NFL Draft busts: 15 of the worst picks ever made
Brian Bosworth — 1987 Supplemental Draft
Brian Bosworth's hair was Pro Bowl quality. Brian Bostworth's play, though, was not. Seattle drafted "The Boz" in the 1987 Supplemental Draft but only got two seasons out of him before injuries forced him to retire. Bo Jackson probably got more from the linebacker than the Seahawks did, honestly.
Andre Ware — 7th overall, 1990
Sometimes, Heisman Trophy winners continue to shine in the NFL. Other times, they turn out like Andre Ware. The quarterback played three seasons in Detroit, and for his career, threw for five touchdowns. By comparison, he tossed 44 as a college junior at Houston.
Ki-Jana Carter — 1st overall, 1995
Ki-Jana Carter's career never really got going. After the Bengals made him the top pick in 1995, the running back tore his ACL in his first ever preseason game. More tears and broken bones followed that first injury, which prevented him from living up to his draft status. Over the course of seven NFL seasons, he rushed for just 20 touchdowns.
Ryan Leaf — 2nd overall, 1998
When someone says the phrase "draft busts," Ryan Leaf's name is one of the first that comes to mind. Combine his putrid 14:36 TD:INT ratio with the fact that Peyton Manning went right before Leaf and would be compared to the Chargers' passer whenever possible, and it's not really hard to understand why.
Tim Couch — 1st overall, 1999
To Tim Couch's credit, he did help the Browns reach the playoffs in 2002, and leading the Browns to the playoffs is almost worth a spot in the NFL Hall of Fame on its own. Unfortunately for him, that one year will forever be overshadowed by injuries and medicority, and he'll still live on as a monumental bust and one of the worst first picks ever.
Akili Smith — 3rd overall, 1999
1999 was not a banner year for quarterback selections (although Donovan McNabb did go No. 2). Akili Smith entered the league a couple of slots after Couch and put together an even less successful career. A signal caller who goes that high is normally expected to lay claim to the starter spot at some point, but Smith never really earned it and left the NFL in 2005 with just five TD passes.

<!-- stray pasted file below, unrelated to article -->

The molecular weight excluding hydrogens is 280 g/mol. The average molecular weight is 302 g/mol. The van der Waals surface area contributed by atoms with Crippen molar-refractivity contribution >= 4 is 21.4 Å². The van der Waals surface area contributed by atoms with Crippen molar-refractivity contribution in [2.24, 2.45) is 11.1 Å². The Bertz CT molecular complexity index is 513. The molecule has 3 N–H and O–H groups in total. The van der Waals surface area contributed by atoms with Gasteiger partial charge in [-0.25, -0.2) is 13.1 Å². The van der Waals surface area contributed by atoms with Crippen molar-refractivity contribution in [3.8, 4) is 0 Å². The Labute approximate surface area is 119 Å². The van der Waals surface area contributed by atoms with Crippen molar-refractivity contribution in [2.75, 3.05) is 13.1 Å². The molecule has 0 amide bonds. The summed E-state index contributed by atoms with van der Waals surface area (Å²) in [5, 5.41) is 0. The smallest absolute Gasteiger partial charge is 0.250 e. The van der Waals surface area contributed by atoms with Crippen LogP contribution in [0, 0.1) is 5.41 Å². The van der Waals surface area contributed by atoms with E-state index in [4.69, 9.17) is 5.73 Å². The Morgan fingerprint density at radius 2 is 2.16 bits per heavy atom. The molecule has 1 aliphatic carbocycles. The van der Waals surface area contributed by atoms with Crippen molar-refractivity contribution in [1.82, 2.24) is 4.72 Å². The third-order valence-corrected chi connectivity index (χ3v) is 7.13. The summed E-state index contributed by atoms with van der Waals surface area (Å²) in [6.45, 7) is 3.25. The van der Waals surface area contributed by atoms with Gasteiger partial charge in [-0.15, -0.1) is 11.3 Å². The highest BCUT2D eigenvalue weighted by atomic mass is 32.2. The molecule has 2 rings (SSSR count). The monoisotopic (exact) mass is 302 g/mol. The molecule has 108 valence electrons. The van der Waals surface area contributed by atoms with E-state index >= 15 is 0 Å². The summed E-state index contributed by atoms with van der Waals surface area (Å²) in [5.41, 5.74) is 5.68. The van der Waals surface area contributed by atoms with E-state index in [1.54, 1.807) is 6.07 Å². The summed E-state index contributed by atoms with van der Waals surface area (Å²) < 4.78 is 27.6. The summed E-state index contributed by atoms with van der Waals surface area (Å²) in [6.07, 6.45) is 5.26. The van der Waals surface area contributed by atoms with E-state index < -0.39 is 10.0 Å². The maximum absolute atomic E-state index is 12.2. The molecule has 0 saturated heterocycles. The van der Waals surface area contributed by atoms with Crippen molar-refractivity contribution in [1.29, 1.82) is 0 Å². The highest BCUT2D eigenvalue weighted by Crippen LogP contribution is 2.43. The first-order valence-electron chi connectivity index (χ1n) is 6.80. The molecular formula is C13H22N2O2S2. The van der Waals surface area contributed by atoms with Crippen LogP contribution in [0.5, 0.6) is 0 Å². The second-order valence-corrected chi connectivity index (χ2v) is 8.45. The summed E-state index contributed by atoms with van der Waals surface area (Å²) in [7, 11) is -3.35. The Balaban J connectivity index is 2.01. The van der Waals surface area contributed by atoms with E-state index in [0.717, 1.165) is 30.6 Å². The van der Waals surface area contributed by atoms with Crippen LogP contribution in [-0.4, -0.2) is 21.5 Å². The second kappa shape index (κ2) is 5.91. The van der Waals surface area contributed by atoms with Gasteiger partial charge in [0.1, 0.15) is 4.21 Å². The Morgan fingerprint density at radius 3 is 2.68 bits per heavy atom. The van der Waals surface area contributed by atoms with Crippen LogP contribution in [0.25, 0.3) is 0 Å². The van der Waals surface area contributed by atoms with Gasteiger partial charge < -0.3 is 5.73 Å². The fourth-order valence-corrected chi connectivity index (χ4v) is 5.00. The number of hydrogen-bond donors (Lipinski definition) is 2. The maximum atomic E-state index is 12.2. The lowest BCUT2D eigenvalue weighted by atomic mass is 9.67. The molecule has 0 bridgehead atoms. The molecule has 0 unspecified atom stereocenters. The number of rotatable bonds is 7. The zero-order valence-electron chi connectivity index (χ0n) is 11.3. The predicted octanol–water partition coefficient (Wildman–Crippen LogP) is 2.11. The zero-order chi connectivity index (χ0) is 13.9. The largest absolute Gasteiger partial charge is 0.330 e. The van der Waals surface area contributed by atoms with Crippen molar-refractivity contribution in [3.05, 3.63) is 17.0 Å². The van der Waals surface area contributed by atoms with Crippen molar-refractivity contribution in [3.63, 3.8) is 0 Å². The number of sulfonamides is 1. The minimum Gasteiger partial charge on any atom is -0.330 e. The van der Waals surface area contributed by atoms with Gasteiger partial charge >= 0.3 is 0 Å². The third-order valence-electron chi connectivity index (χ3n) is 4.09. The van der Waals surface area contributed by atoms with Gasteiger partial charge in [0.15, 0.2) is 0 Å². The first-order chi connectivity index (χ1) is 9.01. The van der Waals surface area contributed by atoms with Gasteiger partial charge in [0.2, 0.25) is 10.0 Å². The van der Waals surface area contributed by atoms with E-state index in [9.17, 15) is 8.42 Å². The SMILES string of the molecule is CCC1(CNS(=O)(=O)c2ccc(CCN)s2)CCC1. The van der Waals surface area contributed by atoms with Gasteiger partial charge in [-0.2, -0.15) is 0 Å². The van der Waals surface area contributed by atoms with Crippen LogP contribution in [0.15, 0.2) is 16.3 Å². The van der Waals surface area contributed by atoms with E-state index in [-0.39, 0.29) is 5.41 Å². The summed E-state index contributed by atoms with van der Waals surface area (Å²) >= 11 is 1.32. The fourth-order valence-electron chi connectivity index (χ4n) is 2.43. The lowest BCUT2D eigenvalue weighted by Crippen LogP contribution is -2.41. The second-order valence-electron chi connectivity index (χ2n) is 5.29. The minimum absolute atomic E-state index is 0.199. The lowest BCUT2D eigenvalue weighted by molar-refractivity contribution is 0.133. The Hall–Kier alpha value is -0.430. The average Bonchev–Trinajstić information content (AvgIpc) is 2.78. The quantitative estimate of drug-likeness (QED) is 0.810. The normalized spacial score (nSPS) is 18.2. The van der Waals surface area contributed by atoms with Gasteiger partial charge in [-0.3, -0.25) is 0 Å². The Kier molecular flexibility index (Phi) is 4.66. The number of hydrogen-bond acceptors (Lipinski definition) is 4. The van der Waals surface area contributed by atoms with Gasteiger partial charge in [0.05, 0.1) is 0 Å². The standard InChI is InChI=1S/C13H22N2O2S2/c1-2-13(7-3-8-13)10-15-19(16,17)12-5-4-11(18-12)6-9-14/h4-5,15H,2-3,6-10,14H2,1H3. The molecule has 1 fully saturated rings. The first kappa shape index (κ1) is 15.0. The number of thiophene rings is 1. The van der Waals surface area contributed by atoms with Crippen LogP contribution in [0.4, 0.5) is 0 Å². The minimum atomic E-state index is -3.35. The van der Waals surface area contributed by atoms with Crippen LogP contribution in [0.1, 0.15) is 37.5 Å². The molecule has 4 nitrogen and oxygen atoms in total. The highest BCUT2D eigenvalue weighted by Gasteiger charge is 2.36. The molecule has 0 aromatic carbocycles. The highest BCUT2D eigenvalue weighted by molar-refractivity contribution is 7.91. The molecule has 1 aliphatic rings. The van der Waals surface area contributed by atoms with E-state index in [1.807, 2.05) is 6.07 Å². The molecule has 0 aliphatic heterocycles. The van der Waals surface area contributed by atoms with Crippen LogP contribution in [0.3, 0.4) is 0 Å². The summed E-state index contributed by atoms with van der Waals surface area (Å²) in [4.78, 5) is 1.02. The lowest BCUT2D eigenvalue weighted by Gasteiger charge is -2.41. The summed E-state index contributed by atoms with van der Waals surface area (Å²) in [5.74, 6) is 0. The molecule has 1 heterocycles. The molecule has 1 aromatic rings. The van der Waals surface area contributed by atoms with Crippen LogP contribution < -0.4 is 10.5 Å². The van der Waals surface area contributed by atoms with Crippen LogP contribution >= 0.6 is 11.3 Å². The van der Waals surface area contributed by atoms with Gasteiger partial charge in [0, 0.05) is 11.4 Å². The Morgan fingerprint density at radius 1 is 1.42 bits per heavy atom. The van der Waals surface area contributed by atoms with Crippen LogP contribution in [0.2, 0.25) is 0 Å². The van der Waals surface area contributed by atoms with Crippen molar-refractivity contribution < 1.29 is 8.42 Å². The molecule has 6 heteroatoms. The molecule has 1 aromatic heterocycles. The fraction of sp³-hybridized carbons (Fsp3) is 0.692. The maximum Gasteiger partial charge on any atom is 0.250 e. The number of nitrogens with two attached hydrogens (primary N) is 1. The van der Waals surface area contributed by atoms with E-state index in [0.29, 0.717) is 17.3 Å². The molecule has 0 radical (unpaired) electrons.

Joey Harrington — 3rd overall, 2002
Here's a picture that sums up Joey Harrington's career well. The stud from Oregon turned into a dud with Detroit. Harrington had plenty of chances to get traction as the starter for a franchise desperate for a reliable one, but eventually, he was traded to the Dolphins and then washed out in 2009.
Charles Rogers — 2nd overall, 2003
As if the pain from Harrington's failure wasn't enough, Lions fans were treated to what would prove to be another bust in Charles Rogers a year later. The Michigan State star didn't even record a season's worth of games in the pros due to injuries and drug problems, and reached the end zone just four times for Detroit. He didn't play for another team.
Vince Young — 3rd overall, 2006
Like that obnoxious guy who works with you, Vince Young was the MAN in college. That's why the Titans jumped at the chance to draft him in 2006, and that's why the Titans were crushed when he failed to replicate the highlights he produced for the Longhorns. The dual threat turned out to be a total non-threat and is now playing in Canada.
Matt Leinart — 10th overall, 2006
Matt Leinart, like Young, was a stud in college, but the two really tailed off after meeting for an epic 2006 Rose Bowl. The lefty looked like someone who'd be cast to play a quarterback in a movie, and unfortunately, his level of play matched that. There's nothing wrong with drafting a career backup, unless that guy came off the board really early; then, it's a huge problem.
JaMarcus Russell — 1st overall, 2007
JaMarcus Russell is the prime example as to why you don't draft someone based on a fantastic pro day. The LSU product could throw the ball over a building, but, well, that's about all he could do. Weight issues and work ethic questions were two main factors in him being unable to develop, and he never found a second chance in the NFL.
Vernon Gholston — 6th overall, 2008
When you draft a pass rusher, the general hope is for him to notch like, maybe, a sack here or there. But for Gholston, that task proved to be too tall, as he never ever took a quarterback down. Never. That's about as bust-worthy as it gets.
Aaron Curry — 4th overall, 2009
The Seahawks defense has been a dominant one for the past handful of years, but that's not due to anything Curry added. The Wake Forest linebacker was supposed to be a safe pick, but if that ended up as the case, would he be on this list? He called it quits just four years after starting out with Seattle.
Trent Richardson — 3rd overall, 2012
To wrap up the gallery, let's finish it with two more Browns picks. Trent Richardson, the beast back from Alabama, had trouble consistently getting back to the line of scrimmage on carries after looking solid as a rookie, let alone delivering on his position in the draft. He then busted again with the Colts, who traded a first-round pick for him. A rare double bust.
Johnny Manziel — 22nd overall, 2014
And, finally, there's Johnny Manziel. Manziel is the lowest draft pick to be featured in this list, but he was a first-rounder nonetheless, and his NFL career was a disaster. Cleveland took a risk on Johnny Football, and Johnny Football responded by becoming Johnny Failure. Browns gonna Browns, though.